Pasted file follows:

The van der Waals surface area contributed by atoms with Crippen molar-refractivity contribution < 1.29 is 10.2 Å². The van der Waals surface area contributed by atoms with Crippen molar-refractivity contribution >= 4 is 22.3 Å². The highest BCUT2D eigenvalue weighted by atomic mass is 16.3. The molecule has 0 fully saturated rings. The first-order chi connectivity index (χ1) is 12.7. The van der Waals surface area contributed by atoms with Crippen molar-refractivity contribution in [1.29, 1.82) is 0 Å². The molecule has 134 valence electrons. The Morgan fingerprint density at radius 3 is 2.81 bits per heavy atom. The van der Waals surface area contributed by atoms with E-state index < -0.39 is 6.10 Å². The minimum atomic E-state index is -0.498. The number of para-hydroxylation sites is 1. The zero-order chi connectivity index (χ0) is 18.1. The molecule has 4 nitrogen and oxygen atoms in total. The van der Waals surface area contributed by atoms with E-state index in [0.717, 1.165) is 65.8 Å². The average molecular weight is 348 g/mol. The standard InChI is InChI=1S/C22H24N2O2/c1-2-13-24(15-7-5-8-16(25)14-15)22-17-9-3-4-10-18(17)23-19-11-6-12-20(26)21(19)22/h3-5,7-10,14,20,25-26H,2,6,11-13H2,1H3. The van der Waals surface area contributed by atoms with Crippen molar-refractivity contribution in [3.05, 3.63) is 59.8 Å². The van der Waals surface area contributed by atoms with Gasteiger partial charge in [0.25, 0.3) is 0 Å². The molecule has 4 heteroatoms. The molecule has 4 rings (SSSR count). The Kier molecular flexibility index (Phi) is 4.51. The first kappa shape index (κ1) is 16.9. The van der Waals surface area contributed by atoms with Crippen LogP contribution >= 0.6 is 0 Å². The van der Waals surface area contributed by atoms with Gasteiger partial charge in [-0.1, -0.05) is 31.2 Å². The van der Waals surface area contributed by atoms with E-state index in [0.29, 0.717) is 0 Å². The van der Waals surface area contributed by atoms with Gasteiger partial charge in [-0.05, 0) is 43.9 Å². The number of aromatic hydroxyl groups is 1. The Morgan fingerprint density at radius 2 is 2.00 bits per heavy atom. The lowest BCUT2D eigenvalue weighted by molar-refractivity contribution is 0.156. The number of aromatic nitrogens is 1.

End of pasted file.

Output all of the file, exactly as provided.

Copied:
The van der Waals surface area contributed by atoms with Crippen molar-refractivity contribution < 1.29 is 10.2 Å². The van der Waals surface area contributed by atoms with Crippen molar-refractivity contribution >= 4 is 22.3 Å². The highest BCUT2D eigenvalue weighted by atomic mass is 16.3. The molecule has 0 fully saturated rings. The first-order chi connectivity index (χ1) is 12.7. The van der Waals surface area contributed by atoms with Crippen molar-refractivity contribution in [1.29, 1.82) is 0 Å². The molecule has 134 valence electrons. The Morgan fingerprint density at radius 3 is 2.81 bits per heavy atom. The van der Waals surface area contributed by atoms with E-state index < -0.39 is 6.10 Å². The minimum atomic E-state index is -0.498. The number of para-hydroxylation sites is 1. The zero-order chi connectivity index (χ0) is 18.1. The molecule has 4 nitrogen and oxygen atoms in total. The van der Waals surface area contributed by atoms with E-state index in [0.717, 1.165) is 65.8 Å². The average molecular weight is 348 g/mol. The standard InChI is InChI=1S/C22H24N2O2/c1-2-13-24(15-7-5-8-16(25)14-15)22-17-9-3-4-10-18(17)23-19-11-6-12-20(26)21(19)22/h3-5,7-10,14,20,25-26H,2,6,11-13H2,1H3. The van der Waals surface area contributed by atoms with Crippen molar-refractivity contribution in [3.05, 3.63) is 59.8 Å². The van der Waals surface area contributed by atoms with Gasteiger partial charge in [0.25, 0.3) is 0 Å². The molecule has 4 heteroatoms. The molecule has 4 rings (SSSR count). The Kier molecular flexibility index (Phi) is 4.51. The first kappa shape index (κ1) is 16.9. The van der Waals surface area contributed by atoms with Crippen LogP contribution >= 0.6 is 0 Å². The van der Waals surface area contributed by atoms with Gasteiger partial charge in [-0.1, -0.05) is 31.2 Å². The van der Waals surface area contributed by atoms with E-state index in [0.29, 0.717) is 0 Å². The van der Waals surface area contributed by atoms with Gasteiger partial charge in [-0.05, 0) is 43.9 Å². The number of aromatic hydroxyl groups is 1. The Morgan fingerprint density at radius 2 is 2.00 bits per heavy atom. The lowest BCUT2D eigenvalue weighted by molar-refractivity contribution is 0.156. The number of aromatic nitrogens is 1.